Wednesday, December 01, 2010

Have We been Googled?

At Frankfurt in 2009 we attended the Google announcement on Google Editions. At the time it was somewhat overshadowed by the debate over the Google Book Settlement. Now some 14 months later the settlement may remains in limbo but Google Editions has finally reappeared ready to go live this month in the US with the UK and others lined up for next year.

Google Editions is about turning the mass of material they collected through their scanning programme, plus the files given by publishers, as well as the less sensitive book search venture, into real money. This is where all the hard work gives a potential return and not only provides ebook sales but potentially much more. Scan the book, index it, store it and serve it up as an ebook or POD file to all the channels globally. You then have a repository and search capability second to none.
You then add advertising revenues and the wealth of user access and usage information and rights information that could trip through a Rights Registry you have a goldmine and potential category killer. Someone once said that the English Channel Tunnel was a pain to build, but once achieved, who needs to build another one?

We will ignore the obvious question on orphan works and presume that these will be excluded at least until Judge Chin’s decision. There may well be many questions raised when the books actually hit the market and interest parties start to search the repository. We also heard a rumour that when a publisher mentioned that certain books were a problem due to inside picture rights, they were merely told not to worry, as these would be blanked out. Again we will have to wait to see the implications.

So what’s different about Google Editions? First, it’s a cloud based service which doesn’t support downloads and merely serves up files via any web browser. This is a very logical route which makes interoperability a reality and starts to undermine the need for DRM. You don’t need DRM when it never actually leaves the warehouse and the user device is merely rendering it through a browser. This also starts to raise the issue about ‘ownership’ If a title is not downloaded then ‘ownership’ is totally dependant on a persistent access to it for many years. This starts to raise questions on the price and value statement and to some begs the question as to whether the model should be rental or subscription based. What the difference is between retail and libraries when ownership is virtual. Finally, in raising the ownership question we must remember that Google aims to service all channels with the same files.

Offline reading will not be restricted to being connected and like others Google aims to address this through cache memory. Who supplies the readers to achieve this is an interesting point, but no doubt partners will fall out of the sky as thick as the snow in the UK today, as everyone clambers to be seen.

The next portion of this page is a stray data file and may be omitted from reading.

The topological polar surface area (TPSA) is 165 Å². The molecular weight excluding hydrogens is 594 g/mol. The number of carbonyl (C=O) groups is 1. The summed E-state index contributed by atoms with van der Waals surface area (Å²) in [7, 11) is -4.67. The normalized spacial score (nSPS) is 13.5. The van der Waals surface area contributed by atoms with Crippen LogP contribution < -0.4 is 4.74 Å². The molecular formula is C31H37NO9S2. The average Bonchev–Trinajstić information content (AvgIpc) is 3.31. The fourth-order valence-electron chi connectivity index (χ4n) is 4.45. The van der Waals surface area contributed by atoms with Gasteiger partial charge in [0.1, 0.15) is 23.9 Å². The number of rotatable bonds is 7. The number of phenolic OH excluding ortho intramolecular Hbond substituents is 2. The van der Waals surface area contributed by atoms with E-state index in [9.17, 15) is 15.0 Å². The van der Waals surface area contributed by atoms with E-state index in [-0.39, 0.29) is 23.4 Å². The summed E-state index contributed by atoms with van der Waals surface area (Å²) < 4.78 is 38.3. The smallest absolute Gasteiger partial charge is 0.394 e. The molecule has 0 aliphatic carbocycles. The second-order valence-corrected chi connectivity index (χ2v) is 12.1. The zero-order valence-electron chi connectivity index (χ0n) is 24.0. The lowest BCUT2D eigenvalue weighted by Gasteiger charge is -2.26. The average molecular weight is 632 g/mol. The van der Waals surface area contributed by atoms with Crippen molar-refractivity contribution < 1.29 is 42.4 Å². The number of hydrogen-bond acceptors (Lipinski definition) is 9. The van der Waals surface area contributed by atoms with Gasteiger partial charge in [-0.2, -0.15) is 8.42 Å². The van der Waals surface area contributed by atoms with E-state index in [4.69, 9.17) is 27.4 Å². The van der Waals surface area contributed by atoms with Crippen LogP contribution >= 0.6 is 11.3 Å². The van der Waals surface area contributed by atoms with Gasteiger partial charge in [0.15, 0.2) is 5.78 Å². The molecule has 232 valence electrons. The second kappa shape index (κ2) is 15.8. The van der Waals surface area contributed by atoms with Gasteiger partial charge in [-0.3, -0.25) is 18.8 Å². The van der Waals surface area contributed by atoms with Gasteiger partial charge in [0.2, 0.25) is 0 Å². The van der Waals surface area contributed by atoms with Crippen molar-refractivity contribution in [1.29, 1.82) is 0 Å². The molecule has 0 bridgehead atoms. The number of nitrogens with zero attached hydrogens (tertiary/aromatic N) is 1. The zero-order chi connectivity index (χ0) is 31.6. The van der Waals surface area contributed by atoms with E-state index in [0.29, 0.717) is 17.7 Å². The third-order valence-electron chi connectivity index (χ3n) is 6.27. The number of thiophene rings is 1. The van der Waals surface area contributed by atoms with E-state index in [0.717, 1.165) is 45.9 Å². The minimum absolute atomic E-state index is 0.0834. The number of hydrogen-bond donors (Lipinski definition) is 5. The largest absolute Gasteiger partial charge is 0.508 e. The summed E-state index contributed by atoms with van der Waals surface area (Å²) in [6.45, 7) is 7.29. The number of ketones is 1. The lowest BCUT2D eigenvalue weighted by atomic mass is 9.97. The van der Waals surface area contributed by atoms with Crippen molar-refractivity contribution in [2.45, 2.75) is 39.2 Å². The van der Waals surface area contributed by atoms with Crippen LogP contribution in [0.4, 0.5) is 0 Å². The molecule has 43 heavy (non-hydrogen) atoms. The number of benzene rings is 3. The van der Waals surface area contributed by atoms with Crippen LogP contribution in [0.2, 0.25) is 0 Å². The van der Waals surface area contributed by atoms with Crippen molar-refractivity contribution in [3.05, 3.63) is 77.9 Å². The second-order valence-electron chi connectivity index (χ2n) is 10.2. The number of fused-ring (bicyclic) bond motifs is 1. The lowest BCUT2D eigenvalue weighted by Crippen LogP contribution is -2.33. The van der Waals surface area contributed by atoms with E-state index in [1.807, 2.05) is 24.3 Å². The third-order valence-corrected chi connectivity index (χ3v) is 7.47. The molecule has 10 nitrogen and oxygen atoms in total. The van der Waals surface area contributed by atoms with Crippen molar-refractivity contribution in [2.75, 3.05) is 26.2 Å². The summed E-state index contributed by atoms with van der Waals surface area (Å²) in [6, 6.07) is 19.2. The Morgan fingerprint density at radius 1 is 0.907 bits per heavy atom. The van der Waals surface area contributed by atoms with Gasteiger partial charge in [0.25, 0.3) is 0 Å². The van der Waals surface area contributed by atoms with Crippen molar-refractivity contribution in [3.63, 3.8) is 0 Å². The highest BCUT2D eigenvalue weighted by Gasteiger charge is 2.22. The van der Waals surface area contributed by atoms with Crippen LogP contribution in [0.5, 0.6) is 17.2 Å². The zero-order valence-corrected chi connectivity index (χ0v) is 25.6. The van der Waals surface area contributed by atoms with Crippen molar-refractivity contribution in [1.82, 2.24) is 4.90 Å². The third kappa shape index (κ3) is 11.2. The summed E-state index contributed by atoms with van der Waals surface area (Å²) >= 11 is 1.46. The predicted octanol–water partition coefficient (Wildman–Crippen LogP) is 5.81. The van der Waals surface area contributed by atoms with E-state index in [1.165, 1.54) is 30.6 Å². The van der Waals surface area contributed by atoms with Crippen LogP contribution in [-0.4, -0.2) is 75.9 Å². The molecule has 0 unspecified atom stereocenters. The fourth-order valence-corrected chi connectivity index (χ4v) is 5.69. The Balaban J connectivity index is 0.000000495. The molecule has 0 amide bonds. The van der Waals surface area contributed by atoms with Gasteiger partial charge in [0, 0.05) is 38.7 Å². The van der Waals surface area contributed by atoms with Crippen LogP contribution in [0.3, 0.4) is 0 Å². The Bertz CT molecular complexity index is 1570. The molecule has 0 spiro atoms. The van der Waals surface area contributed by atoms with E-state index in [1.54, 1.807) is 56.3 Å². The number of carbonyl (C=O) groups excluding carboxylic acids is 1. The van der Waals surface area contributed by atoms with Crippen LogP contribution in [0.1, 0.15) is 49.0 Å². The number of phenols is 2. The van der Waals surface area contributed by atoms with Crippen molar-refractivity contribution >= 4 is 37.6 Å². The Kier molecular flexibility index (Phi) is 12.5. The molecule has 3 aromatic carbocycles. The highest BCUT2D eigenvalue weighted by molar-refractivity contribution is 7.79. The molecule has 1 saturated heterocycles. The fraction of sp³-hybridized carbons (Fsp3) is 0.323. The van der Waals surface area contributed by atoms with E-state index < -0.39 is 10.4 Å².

The other difference offered by Google Editions is its planned appeal to independent bookstores who will see it as their opportunity to go digital. A bit like many Marketplace offers, Google will allow bookstores to be mere agents and sell ebooks off their own clients, community and brand. Some suggest that systems such as the ABA’s Indie Bound are lined up and that the UK’s BA will follow. This will certainly get bookstores involved in ebooks but has to be watched as all other marketplace deals have tended to raise the cost of doing business once they have cashed in on the clients, community and brands. Independents will line up in a beauty contest alongside all comers and although Google will probably offer some localised shopping service everyone is in there together.

Whether they will integrate voucher services such as their rumoured interest in Groupon remain to be seen but as voucher services and social networking grows it will be interesting as to who Google actually ends up accommodating and like Adwords at what price?

We all have travelled abroad to discover Google knows exactly where you are. So if we buy a book in the US and go to the UK will the book access go with us or be restricted to the countries in which it is read?

Finally some see Google Editions as a means to start to address Amazon’s dominance of the digital market and on paper it ticks all the boxes but the proof of whether we have been Googled will be dependant on their application and how the public react and find it.


karen wester newton said...

What makes you say a cloud based system is logical? One of the real strengths of eReaders and smart phones is you can download books while connected and then read the book anywhere-- even on a bus or in the subway. I live in the DC area, and I can tell you the cloud is not easily accessible while on the metro.

The cloud makes a nice place for an archive, but I want the books I'm reading always available, even during a power failure when my wireless network is out.

Martyn Daniels said...

today we are becoming increasingly connected 24x7 and in being connected it is logical to do business on demand. Streaming services such as Spotify have proved music doesn't need to be downloaded and can be served up on the move. Netflix and others are moving towards video on demand so why should books be different? If anything they are small in file size and easy to cache so on and off line become transparent.
If we demand to access the internet on the move then serving up media on the move is equally logical.